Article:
Why The Founder Of The Notorious Bored@Baker Finally Shut The Site Down

Despite the cesspool of a website at one campus, he thinks there's a way to build positive communities elsewhere.

Bored@Baker was notorious and obnoxious, and now it's dead.

The anonymous online forum, restricted to those with Dartmouth College emails, was just a stream of text submissions that people could leave positive or negative votes on, much like JuicyCampus, College ACB and Yik Yak. But Bored@Baker was used to spout racist messages, threaten to lynch student protesters, and once had a "rape guide" posted on it about a specific female student, who later came forward to say she was actually sexually assaulted. Dartmouth administrators apologized last year to a female reporter who Bored@Baker users suggested "running a train" on when she came to campus. 

After nearly a decade of trolling, Bored@Baker was shut down on Oct. 30. Its founder, known publicly as Jae Daemon, didn't explain why, but said he'd reevaluate whether to bring the platform back in June.

"It had just been a distraction for me," Daemon told The Huffington Post about what prompted him to shut down the site. "I don't think the Dartmouth community is a requirement for the future of Bored@. We're really in the business of building communities."

Bored@ originally launched in 2006 at Columbia University, where Daemon went to school. He subsequently launched a Dartmouth version, and in 2013, started one at a small liberal arts school in Minnesota called Carleton College. The Carleton version is what gives him hope he can make Bored@ work, despite constant reminders from apps and sites like Yik Yak that anonymous forums are popular places to host offensive opinions.

"I can say in 2016 we're going to make a strong effort to start expanding at other schools," Daemon said. "I don't have the full plan yet, but I'm working with my team here, putting a strategy together -- not doing anything huge though. I'm not trying to make a quick buck off of this, clearly."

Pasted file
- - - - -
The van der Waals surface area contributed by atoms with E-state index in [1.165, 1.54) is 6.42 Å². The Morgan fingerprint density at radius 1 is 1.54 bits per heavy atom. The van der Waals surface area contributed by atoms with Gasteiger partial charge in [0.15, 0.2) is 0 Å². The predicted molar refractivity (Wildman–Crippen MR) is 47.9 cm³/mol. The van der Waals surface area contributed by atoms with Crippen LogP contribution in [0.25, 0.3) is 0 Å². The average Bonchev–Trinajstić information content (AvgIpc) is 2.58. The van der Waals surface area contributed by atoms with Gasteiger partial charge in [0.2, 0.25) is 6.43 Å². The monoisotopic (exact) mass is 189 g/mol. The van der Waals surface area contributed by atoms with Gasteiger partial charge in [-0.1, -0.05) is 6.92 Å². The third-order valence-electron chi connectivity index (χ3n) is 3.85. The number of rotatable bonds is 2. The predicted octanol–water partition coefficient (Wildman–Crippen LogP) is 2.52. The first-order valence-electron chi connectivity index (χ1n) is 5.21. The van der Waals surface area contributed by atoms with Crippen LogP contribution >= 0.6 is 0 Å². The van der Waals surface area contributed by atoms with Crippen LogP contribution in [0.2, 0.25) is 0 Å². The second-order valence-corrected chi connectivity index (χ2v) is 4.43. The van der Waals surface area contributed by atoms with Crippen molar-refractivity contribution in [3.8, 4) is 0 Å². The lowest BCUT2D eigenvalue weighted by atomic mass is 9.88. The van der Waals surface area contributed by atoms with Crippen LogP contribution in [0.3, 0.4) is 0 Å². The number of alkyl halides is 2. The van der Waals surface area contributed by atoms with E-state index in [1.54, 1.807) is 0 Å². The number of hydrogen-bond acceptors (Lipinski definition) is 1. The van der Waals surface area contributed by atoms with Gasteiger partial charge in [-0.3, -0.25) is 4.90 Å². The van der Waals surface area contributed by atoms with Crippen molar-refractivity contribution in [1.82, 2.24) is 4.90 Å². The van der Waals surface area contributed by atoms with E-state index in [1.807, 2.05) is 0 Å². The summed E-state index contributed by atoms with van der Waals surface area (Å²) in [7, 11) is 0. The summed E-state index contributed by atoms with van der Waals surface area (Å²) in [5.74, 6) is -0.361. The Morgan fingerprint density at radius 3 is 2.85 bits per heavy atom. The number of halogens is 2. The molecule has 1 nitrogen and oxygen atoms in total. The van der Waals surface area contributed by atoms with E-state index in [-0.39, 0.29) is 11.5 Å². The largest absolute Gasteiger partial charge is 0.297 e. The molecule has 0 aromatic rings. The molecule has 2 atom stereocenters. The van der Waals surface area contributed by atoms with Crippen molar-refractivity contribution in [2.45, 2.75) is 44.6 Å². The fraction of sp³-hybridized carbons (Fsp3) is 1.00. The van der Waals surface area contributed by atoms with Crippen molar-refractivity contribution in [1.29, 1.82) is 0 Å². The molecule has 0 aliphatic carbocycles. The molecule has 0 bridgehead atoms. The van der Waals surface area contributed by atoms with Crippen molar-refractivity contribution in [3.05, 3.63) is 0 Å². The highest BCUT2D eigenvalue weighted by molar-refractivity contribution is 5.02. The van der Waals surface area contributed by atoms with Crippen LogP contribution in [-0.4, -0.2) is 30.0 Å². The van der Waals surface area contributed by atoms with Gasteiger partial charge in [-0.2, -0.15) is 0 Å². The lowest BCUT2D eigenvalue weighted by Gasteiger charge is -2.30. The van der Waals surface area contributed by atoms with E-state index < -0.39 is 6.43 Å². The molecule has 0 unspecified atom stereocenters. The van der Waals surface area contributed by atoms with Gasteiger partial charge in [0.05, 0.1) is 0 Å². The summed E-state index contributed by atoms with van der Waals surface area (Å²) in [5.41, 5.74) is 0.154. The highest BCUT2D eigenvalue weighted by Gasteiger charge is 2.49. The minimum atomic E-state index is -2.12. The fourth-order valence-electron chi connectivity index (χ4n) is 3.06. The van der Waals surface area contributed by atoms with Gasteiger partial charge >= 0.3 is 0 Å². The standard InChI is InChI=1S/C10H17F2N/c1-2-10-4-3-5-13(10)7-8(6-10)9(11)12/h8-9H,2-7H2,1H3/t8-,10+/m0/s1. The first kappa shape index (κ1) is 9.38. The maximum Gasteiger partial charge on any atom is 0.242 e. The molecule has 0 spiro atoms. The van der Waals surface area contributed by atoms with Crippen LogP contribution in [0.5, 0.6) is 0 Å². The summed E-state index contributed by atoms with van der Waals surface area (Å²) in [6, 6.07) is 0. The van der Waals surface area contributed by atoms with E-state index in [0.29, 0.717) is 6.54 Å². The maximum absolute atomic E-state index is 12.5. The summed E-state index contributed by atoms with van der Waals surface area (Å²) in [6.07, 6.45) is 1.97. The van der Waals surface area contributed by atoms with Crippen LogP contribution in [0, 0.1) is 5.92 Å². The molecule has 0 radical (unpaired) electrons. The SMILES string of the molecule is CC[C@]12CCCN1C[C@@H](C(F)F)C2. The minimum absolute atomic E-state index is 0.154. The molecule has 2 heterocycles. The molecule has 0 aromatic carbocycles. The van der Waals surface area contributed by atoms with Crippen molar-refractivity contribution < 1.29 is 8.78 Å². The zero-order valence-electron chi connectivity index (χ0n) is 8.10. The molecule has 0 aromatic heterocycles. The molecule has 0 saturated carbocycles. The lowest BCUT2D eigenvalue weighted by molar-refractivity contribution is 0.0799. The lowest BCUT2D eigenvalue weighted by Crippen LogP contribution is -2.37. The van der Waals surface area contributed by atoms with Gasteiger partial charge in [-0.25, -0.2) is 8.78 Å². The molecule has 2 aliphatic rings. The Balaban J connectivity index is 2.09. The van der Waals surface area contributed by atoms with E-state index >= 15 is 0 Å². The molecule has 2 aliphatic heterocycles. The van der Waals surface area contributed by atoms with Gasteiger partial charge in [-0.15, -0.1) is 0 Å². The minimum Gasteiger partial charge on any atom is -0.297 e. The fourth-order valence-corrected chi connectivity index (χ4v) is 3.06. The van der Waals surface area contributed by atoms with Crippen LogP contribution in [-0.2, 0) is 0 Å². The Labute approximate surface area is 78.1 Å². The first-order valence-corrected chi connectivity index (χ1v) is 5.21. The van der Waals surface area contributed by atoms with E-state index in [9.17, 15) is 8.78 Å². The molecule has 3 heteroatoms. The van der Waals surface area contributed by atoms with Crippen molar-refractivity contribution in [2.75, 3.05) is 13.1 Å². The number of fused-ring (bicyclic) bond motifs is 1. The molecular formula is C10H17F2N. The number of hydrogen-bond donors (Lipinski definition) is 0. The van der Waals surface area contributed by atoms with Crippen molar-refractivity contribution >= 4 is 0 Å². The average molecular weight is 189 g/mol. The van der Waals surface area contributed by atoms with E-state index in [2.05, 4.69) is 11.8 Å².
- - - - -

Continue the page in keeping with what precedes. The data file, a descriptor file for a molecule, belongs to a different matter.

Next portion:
Daemon said he left the three Bored@ communities, plus a global version of the site, alone as "petri dishes." Bored@Butler, the Columbia version, is a bit of a mixed bag, but Daemon considers it healthy. At Dartmouth, "post volume was down, and the quality of the content was awful -- there was no sense of community there," he explained. However, Carleton has been a much more positive experience. 

Carleton students who use Bored@ have created "personalities" -- screen names they elect to keep using to take some ownership of their posts -- and have even hosted "P-At" events, or parties for users to meet in person. The daily active user count is much higher proportionally to the student body size at Carleton, Daemon said. He added that when he visited the campus, he remembers multiple people saying, "Jae, I don't know if you realize how important it is to my college experience."

So even though Bored@ is over for now at Dartmouth, Daemon has put together a small team to develop smartphone apps and get ready to expand to three new partner schools in 2016.

"We have to put together a strategy on the right way to expand and see if we can grow some healthy communities," Daemon said. "If I can't get three healthy communities, I'm not going to try to scale too fast. I want to make sure something we've got is providing value."

For one Carleton user with the screen name "Matilda," the forum works well as a "subculture" on campus. Bored@Carleton, Matilda said, is "a combination of Yik Yak and Facebook just for Carleton students," where they can vent about campus-specific issues without parents seeing anything. Regardless of the anonymity aspect, Facebook is too general to post about specific Carleton issues, Matilda said, and the Bored@ forum fills that space.

"It's an extremely effective social news feed -- like a vein straight from the heart of Carleton," said "Dead Bird," a student user who's currently studying abroad. "I almost always have it as an open tab on either my phone or laptop. I'm not super proud of how dependent on it I've become, but it is as integral a part of my Carleton social life as anything -- even more now that I'm away from campus."

Both Matilda and Dead Bird asked to be referred to by their screen names in order to preserve their anonymity on the forum. 

There might still be "interpersonal drama and antagonism" from time to time on Bored@Carleton, Dead Bird said, but it's "shockingly civil" compared to other anonymous forums. One Bored@Carleton user, who doesn't have a screen name and asked to remain anonymous, said they once logged into Bored@Baker and couldn't believe the stream at the time was just people comparing penis sizes. 

Daemon hasn't yet said which campuses he's going to expand to, but noted his in-person visit to Carleton cemented his vision of at least trying to create more positive communities. 

"It really was inspiring what kind of culture and community has been built for Carleton," Daemon said. "That is the focus now."


Tyler Kingkade covers higher education and is based in New York. You can contact him at, or find him on Twitter: @tylerkingkade.